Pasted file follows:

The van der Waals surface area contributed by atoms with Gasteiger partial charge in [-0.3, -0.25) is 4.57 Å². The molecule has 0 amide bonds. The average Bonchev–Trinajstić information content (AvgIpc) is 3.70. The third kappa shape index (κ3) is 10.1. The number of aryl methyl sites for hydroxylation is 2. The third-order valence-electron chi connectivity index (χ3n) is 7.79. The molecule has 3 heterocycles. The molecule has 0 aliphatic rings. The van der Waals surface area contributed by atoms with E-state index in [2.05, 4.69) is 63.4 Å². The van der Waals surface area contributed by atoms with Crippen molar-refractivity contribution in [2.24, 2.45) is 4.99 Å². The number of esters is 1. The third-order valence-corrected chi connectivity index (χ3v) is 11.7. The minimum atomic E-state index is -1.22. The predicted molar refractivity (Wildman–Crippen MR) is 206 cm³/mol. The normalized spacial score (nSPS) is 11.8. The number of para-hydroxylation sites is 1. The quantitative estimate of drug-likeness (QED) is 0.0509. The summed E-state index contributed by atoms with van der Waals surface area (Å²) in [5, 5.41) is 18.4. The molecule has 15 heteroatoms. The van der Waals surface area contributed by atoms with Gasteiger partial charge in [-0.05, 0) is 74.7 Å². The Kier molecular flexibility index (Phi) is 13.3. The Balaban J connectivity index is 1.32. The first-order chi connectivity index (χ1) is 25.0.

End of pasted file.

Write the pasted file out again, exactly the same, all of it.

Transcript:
The van der Waals surface area contributed by atoms with Gasteiger partial charge in [-0.3, -0.25) is 4.57 Å². The molecule has 0 amide bonds. The average Bonchev–Trinajstić information content (AvgIpc) is 3.70. The third kappa shape index (κ3) is 10.1. The number of aryl methyl sites for hydroxylation is 2. The third-order valence-electron chi connectivity index (χ3n) is 7.79. The molecule has 3 heterocycles. The molecule has 0 aliphatic rings. The van der Waals surface area contributed by atoms with E-state index in [2.05, 4.69) is 63.4 Å². The van der Waals surface area contributed by atoms with Crippen molar-refractivity contribution in [2.24, 2.45) is 4.99 Å². The number of esters is 1. The third-order valence-corrected chi connectivity index (χ3v) is 11.7. The minimum atomic E-state index is -1.22. The predicted molar refractivity (Wildman–Crippen MR) is 206 cm³/mol. The normalized spacial score (nSPS) is 11.8. The number of para-hydroxylation sites is 1. The quantitative estimate of drug-likeness (QED) is 0.0509. The summed E-state index contributed by atoms with van der Waals surface area (Å²) in [5, 5.41) is 18.4. The molecule has 15 heteroatoms. The van der Waals surface area contributed by atoms with Gasteiger partial charge in [-0.05, 0) is 74.7 Å². The Kier molecular flexibility index (Phi) is 13.3. The Balaban J connectivity index is 1.32. The first-order chi connectivity index (χ1) is 25.0.